Everyone aspires to be in a state of optimum health. Nobody wants to be sick. This is why people try to discipline themselves through regular exercise and a healthy diet. The body however can still be susceptible to illness based on genetics or purely out of a series of events that would lead to such a result. Some are curable though others require greater effort to overcome. The important thing to keep sight of is that the state of good health should be restored.


Such is the case for cancer patients. Nobody expects it to happen though when it does, all efforts are made in order to recover quickly. There have been different methods to treat it, but most go the regular route of chemotherapy and other medication. It is this method where hair loss can occur. How much of it is lost however is proportional to how much chemo is in fact received.

The drug content of chemotherapy medication is very powerful. It can eliminate cancer with careful and measured doses though it can also attack healthy cells in the process. The hair follicles are but one of those cells that are affected by this remedy. Its constant bombardment by chemotherapy can result in the hair follicles shrinking resulting in balding.

There is more than one type of hair loss this treatment can stimulate. It could result in total baldness of the scalp to just simple diffuse thinning. This can go on for as long as the patient is receiving treatment. It also means however that the hair loss situation is temporary. There is a good possibility that hair would begin to regrow six months after the last chemotherapy session.

Hair loss begins to manifest itself after about two weeks of receiving chemotherapy. Shedding of hair strands that is either rapid or progressive usually evidences this type of balding. Seeing hair on a pillow, hairbrush or shower drain would become a regular occurrence. The scalp will also feel a bit tender and delicate upon contact. This process should be expected to take place regularly while receiving treatment. The amount of hair that is lost will be directly proportional to the amount of treatment undertaken.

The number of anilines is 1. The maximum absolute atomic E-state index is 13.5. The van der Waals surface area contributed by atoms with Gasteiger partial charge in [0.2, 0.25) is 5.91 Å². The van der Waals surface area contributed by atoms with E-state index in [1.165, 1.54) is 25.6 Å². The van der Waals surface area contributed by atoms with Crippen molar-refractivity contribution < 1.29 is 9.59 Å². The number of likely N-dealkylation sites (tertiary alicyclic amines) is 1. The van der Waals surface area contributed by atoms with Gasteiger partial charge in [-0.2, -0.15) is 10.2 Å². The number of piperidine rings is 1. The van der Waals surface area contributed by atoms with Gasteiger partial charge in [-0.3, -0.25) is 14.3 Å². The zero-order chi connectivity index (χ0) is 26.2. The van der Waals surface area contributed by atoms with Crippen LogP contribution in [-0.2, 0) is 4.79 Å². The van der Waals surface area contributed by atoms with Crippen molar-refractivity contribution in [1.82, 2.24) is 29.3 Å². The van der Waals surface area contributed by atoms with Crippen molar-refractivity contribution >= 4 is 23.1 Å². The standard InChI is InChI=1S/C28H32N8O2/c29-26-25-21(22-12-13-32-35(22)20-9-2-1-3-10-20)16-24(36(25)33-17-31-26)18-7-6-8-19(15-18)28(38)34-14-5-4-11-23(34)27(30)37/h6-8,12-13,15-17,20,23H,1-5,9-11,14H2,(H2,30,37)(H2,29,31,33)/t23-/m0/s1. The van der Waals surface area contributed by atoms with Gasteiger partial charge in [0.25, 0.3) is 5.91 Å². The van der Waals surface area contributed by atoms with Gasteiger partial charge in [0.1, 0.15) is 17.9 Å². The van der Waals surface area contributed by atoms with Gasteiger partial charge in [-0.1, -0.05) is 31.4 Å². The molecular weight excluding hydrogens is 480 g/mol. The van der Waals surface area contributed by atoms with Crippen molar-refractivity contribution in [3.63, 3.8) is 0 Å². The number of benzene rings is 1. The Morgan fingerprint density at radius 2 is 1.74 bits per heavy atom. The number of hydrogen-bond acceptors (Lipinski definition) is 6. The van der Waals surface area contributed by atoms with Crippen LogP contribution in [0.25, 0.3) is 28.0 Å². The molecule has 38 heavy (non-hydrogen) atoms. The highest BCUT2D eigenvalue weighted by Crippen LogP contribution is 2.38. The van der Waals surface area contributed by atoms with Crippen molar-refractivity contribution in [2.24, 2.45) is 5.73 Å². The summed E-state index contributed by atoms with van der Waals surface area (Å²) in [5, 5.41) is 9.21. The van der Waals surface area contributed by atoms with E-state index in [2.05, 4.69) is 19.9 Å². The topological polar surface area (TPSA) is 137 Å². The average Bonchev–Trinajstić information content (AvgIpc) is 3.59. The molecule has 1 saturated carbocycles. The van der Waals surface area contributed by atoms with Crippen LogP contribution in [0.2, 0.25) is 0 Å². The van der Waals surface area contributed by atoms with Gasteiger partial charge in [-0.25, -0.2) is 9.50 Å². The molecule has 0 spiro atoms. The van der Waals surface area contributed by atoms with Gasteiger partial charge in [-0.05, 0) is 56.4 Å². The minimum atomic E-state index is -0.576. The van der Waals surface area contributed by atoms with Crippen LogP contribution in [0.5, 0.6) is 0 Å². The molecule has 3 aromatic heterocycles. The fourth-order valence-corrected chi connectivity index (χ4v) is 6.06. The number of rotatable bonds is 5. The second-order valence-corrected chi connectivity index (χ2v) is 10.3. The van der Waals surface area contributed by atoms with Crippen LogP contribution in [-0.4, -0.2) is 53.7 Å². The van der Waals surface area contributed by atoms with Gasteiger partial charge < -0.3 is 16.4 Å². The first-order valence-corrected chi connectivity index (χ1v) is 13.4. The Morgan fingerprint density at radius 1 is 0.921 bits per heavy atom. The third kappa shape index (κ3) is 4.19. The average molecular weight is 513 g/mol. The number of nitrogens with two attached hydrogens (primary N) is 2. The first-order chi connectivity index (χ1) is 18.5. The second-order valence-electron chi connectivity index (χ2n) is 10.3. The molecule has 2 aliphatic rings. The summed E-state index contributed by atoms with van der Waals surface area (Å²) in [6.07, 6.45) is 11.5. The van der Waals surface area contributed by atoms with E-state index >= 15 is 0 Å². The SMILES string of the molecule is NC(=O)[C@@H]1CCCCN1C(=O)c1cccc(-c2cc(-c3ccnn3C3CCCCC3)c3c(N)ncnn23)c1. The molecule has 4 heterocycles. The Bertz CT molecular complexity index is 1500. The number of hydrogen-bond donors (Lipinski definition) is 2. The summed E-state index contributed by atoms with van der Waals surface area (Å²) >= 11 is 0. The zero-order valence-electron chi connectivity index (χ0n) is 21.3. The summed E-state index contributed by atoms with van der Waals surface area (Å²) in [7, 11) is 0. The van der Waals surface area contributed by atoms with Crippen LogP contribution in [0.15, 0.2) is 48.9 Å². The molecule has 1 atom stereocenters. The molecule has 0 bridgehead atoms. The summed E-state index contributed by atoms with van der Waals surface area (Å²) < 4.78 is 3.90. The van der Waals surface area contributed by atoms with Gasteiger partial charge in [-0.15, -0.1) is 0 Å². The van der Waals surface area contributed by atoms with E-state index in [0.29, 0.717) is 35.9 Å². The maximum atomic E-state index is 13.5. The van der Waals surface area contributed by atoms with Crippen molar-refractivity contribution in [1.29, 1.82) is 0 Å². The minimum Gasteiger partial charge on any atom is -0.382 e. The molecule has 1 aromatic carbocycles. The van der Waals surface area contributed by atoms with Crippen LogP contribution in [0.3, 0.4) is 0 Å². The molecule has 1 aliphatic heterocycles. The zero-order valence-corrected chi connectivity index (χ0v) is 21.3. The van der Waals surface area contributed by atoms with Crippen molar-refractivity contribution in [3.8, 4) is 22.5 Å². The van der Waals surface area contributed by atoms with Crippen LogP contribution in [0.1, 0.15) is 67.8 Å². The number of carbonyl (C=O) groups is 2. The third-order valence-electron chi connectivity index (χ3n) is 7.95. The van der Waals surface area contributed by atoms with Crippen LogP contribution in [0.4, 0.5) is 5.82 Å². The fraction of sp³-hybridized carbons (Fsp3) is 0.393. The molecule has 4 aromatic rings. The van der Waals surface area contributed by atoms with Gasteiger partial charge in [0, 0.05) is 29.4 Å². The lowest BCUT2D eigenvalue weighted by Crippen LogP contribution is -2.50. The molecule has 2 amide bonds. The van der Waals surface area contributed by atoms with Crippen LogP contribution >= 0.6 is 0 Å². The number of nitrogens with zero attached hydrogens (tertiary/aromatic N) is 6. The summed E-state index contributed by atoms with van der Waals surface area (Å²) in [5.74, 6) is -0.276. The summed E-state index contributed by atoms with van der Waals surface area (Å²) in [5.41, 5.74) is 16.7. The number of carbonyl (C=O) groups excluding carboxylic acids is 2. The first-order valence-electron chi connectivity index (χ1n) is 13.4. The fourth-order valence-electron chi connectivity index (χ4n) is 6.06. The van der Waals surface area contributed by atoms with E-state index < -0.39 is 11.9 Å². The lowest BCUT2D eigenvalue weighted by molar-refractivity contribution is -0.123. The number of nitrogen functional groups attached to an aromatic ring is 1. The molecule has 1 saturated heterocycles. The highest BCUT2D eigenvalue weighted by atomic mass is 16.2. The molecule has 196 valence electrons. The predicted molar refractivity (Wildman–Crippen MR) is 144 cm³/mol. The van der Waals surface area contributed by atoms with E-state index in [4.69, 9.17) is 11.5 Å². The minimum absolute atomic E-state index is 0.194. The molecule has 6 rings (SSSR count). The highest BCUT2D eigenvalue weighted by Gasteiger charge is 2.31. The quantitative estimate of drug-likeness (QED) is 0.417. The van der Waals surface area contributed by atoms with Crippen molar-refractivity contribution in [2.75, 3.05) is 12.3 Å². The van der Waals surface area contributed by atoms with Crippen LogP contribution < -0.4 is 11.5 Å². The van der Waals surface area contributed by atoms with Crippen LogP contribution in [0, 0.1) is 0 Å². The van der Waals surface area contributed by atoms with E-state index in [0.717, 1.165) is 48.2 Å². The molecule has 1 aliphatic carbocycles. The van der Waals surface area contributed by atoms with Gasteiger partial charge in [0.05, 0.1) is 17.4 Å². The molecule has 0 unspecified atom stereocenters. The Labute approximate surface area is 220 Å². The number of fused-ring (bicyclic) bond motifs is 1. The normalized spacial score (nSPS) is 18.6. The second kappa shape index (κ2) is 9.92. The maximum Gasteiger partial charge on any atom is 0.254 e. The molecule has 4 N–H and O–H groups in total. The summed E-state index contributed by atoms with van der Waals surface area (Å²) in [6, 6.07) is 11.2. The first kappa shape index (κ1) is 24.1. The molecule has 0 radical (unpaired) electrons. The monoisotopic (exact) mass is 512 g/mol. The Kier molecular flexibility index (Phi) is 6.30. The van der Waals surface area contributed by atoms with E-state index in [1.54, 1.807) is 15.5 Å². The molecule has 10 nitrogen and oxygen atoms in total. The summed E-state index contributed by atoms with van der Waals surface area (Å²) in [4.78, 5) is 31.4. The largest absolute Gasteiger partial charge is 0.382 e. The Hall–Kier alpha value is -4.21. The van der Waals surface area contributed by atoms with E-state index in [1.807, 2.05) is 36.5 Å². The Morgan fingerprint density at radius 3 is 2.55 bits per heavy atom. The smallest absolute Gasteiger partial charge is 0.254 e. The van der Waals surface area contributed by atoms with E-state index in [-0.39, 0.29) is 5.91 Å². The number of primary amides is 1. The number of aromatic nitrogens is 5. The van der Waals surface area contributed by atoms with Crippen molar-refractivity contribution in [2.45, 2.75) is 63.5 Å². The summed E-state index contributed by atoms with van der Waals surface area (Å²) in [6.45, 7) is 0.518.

Note that regrowth might not exude the same properties of the original hair. It is possible that it would be lighter in color and thinner in appearance. There is also the possibility that grey strands will grow in some parts of the scalp, in a more wavelike pattern.

The shedding of hair is almost unavoidable when a patient is undergoing chemotherapy sessions and should be prepared as a consequence. Being able to be at ease with hair loss might be easier said than done however it is the best way to deal with the situation. With this in mind, the use of minoxidil might be able to aid in decreasing the amount of hair loss during the process. It may also aid to recover hair growth quicker once treatment is finished. Cryotherapy is another way to reduce the rate of balding. It induces hypothermia upon the scalp, causing the blood to circulate at a decreased rate and slows down the chemotherapy medication from reaching the hair follicles. It creates the risk however that the scalp will receive less treatment than what it requires. Perhaps the best method to combat this unavoidable hair loss is to have a scalp micropigmentation (SMP) treatment. It will create an illusion of hair upon the scalp even if all the existing hair is lost during the chemotherapy sessions.

In sum, chemo-related hair loss is almost a certain reality for the duration of the treatment. A patient should expect this to occur and try his best to place himself in a good mindset to deal with it as best he can.

Is it possible to avoid chemo-related hair loss?